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Equatorium from Johannes Schöner

An equatorium (plural, equatoria) is an astronomical calculating instrument. It can be used for finding the positions of the Moon, Sun, and planets without arithmetic operations, using a geometrical model to represent the position of a given celestial body.


Planetary equatoria were probably made by ancient Greeks, although no findings nor descriptions have been preserved from that period. In his comment on Ptolemy's Handy Tables, 4th century mathematician Theon of Alexandria introduced some diagrams to geometrically compute the position of the planets based on Ptolemy's epicyclical theory. The first description of the construction of a solar (as opposed to planetary) equatorium is contained in Proclus's fifth-century work Hypotyposis,[1] where he gives instructions on how to construct one in wood or bronze.[2]

The earliest surviving descriptions of planetary equatoria are the Latin translations of Arab works contained in the Libros del saber de astronomia (Books of the knowledge of astronomy), a Castilian compilation of astronomical works collected under the patronage of Alfonso X of Castile in the thirteenth century: an early eleventh century text by Ibn al‐Samḥ and a 1080/1081[3] treatise by al-Zarqālī.[2]

The Theorica Planetarum (c. 1261–1264) by Campanus of Novara is the earliest extant description of the construction of an equatorium in Latin Europe.[4] Campanus' instrument resembled an astrolabe, with several interchangeable plates within a mater. The best manuscripts of Campanus' treatise contain paper and parchment equatoria with moveable parts.[2]


A 1600 equatorium, possibly from France

The history of the equatorium does not just end after the 11th century, but it inspired a more diverse invention called “The Albion”. The Albion is an astronomical instrument invented by Richard of Wallingford at the beginning of the 14th century.[5] It has various functional uses such as that of the equatorium for planetary and conjunction computations. It can calculate when eclipses will occur. The Albion is made up of 18 different scales which makes it extremely complex in comparison to the equatorium. The history of this instrument is still disputed to this day, as the only Albion from the past is both unnamed and unmarked.[5]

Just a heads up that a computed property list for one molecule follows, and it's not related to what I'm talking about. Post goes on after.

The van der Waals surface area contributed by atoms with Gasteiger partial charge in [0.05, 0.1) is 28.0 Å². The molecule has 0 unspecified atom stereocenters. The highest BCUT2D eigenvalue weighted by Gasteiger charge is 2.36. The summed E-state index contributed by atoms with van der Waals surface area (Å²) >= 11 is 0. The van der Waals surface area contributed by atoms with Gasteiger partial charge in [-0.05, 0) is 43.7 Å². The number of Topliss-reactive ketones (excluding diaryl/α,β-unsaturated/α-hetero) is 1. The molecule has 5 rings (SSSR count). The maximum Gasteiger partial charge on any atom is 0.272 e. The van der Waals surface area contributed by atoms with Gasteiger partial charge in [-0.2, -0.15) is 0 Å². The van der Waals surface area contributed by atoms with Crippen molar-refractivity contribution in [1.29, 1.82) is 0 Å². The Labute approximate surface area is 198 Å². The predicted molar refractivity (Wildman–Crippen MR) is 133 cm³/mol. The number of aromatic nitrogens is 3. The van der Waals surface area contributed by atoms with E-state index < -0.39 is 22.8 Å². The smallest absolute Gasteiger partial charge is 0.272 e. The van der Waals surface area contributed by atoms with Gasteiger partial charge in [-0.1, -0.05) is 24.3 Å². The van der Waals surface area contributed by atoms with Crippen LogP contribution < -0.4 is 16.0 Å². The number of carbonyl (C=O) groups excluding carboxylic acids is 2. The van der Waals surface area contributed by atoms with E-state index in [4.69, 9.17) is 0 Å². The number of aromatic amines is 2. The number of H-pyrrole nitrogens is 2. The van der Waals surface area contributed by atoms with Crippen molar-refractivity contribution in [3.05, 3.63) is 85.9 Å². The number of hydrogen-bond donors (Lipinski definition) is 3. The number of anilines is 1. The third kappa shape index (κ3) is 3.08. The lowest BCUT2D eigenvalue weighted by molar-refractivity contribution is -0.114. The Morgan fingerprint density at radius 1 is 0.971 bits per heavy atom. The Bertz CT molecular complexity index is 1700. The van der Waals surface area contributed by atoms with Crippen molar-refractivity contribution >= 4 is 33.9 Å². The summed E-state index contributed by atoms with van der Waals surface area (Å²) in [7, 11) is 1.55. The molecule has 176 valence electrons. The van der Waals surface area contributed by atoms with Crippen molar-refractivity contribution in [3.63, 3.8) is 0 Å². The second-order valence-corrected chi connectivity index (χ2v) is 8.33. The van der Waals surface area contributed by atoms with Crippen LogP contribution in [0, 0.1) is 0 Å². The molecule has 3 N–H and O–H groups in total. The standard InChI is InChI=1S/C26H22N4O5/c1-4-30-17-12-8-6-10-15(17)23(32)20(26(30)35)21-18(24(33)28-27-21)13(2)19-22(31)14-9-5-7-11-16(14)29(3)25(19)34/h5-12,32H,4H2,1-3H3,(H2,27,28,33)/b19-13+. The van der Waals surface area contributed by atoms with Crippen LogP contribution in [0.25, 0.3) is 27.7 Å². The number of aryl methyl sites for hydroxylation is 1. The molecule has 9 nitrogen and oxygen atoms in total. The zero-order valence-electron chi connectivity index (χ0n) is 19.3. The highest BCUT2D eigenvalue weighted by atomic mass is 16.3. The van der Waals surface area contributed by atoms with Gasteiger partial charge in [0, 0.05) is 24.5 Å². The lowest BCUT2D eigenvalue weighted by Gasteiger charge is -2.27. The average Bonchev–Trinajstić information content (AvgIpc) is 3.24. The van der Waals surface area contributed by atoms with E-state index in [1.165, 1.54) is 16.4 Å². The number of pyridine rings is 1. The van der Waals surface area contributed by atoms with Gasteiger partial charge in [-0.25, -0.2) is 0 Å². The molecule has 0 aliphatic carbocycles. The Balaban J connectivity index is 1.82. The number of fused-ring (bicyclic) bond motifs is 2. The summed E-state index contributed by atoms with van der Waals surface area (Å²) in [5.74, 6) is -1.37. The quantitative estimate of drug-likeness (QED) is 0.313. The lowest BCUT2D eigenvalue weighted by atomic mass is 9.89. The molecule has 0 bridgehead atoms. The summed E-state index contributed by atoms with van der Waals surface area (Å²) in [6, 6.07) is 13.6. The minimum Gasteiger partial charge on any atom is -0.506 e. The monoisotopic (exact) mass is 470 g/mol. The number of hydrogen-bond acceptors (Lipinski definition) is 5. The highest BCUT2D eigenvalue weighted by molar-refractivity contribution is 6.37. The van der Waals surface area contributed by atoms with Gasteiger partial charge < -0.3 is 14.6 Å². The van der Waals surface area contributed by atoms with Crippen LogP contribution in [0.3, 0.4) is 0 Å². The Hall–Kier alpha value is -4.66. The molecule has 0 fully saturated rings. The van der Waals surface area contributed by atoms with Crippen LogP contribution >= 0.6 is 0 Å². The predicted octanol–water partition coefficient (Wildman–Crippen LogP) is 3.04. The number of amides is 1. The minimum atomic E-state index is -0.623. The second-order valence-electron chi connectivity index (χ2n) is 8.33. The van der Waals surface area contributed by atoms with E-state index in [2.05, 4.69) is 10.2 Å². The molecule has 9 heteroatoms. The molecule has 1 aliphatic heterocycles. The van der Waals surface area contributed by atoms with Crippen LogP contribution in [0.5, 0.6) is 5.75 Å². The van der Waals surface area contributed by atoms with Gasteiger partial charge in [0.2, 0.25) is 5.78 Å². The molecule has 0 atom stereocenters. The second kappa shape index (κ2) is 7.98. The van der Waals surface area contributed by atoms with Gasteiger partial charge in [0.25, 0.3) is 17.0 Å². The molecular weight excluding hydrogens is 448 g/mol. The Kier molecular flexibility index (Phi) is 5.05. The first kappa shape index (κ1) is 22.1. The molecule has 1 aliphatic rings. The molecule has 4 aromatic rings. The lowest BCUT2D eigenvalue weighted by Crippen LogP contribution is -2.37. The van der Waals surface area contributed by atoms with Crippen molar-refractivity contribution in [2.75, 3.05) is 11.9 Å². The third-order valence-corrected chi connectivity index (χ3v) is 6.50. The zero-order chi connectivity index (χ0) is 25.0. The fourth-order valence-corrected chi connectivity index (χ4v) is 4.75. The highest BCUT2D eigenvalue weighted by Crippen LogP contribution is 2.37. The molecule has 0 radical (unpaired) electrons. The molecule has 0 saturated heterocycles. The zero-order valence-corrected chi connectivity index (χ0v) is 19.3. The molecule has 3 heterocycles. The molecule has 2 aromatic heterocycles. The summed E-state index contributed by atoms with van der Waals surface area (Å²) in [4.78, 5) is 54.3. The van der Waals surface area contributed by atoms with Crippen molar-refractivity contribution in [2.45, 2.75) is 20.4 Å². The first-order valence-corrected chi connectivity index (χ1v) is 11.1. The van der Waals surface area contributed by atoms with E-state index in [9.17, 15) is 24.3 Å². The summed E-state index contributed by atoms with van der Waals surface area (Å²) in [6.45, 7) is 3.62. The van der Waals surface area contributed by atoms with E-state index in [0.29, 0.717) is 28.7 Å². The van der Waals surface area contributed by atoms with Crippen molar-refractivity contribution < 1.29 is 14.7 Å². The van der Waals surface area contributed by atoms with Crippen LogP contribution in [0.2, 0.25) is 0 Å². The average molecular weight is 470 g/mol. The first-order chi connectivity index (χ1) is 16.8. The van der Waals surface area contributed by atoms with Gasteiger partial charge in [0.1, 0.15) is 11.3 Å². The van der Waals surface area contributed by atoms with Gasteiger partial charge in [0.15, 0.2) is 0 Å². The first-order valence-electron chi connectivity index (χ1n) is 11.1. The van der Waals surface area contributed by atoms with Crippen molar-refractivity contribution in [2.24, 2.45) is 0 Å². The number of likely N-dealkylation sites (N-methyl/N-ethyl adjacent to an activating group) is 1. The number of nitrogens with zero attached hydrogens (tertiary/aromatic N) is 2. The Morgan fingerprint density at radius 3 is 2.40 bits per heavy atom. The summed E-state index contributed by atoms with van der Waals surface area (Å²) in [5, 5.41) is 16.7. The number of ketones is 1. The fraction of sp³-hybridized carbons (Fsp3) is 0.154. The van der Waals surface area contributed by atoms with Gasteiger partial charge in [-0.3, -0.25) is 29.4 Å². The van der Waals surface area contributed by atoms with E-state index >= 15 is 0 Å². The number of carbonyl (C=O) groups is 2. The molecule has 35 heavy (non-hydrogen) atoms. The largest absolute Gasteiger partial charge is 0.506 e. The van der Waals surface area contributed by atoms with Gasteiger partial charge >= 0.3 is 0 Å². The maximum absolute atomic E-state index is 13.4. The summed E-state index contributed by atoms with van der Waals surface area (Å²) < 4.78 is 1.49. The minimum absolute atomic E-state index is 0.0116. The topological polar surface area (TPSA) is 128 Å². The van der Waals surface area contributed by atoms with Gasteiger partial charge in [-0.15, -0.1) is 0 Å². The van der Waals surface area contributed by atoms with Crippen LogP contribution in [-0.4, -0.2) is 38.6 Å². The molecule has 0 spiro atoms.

Astrolabe compared with equatorium[edit]

To understand where the roots of the Equatorium began, look back to what inspired it: the astrolabe. The history of the Astrolabe dates back to roughly 220 BC and was invented by Hipparchus.[6] The difference between the two instruments is that the Astrolabe measures the time and position of the sun and stars at a specific location in time. There are also specialized astrolabes for land and for boats. The Astrolabe works by adjusting the moveable components (labels) to a specific date and time.[7] Afterward, line up the astrolabe with the horizon by holding it up and setting one end of the label to where one end is at eye level and the opposite end is pointed towards whichever celestial structure you want to view.[7] In contrast, the equatorium is a rarer astronomical instrument. It is used to calculate the past or future positions of the planets and celestial bodies according to the planetary theory of Ptolemy. What is similar about these tools is that they are both calculating devices that simplify and efficiently make geometrical calculations.


The equatorium can further be specialized depending on the epicycle. There are three possible epicycles that can be adjusted to serve for planetary positions in three groups: the moon, the stars, and the sun. The sun was considered a planet in the Ptolemaic system, hence why the equatorium could be used to determine its position.[8] Through the use of Ptolemy's model, astronomers were able to make a single instrument with various capabilities that catered to the belief that the solar system had the earth at the center. In fact, specialized equatoriums had astrological aspects of medicine, as the orientation of planets gave insight to zodiac signs which helped some doctors cater medical treatments to patients.

At least 15 minutes was needed to calculate the planetary position with the use of a table for each celestial body.[9] A horoscope of that era would have required the positions of seven astronomical objects, requiring nearly two hours of manual calculation time.

See also[edit]


  1. ^ Proclus (1909). Hypotyposis Astronomicarum Positionum. Bibliotheca scriptorum Graecorum et Romanorum Teubneriana. Karl Manitius (ed.). Leipzig: Teubner.
  2. ^ a b c Evans, James (1998). The History and Practice of Ancient Astronomy. Oxford & New York: Oxford University Press. p. 404. ISBN 978-0-19-509539-5.
  3. ^ "Zarqali". islamsci.mcgill.ca. Retrieved 2018-05-09.
  4. ^ Toomer, G. J. (1971). "Campanus of Novara". In Gillispie, Charles Coulston (ed.). Dictionary of scientific biography. Vol. III. New York: Scribner. pp. 23–29. ISBN 978-0-684-10114-9.
  5. ^ a b Truffa, Giancarlo. "The Albion of Rome. A unique example of Medieval Equatorium". {{cite journal}}: Cite journal requires |journal= (help)
  6. ^ "Third Solution: The Equant Point - SliderBase". www.sliderbase.com. Retrieved 2018-05-09.
  7. ^ a b "the definition of astrolabe". Dictionary.com. Retrieved 2018-05-09.
  8. ^ Colledge, Eric (1955). "THE EQUATORIUM OF THE PLANETS". Blackfriars. 36 (424–5): 276–284. JSTOR 43816789.
  9. ^ Fosmire, Michael (2014). "Richard of Wallingford". Biographical Encyclopedia of Astronomers. Springer, New York, NY. pp. 1831–1832. doi:10.1007/978-1-4419-9917-7_1167. ISBN 978-1-4419-9916-0.

Further reading[edit]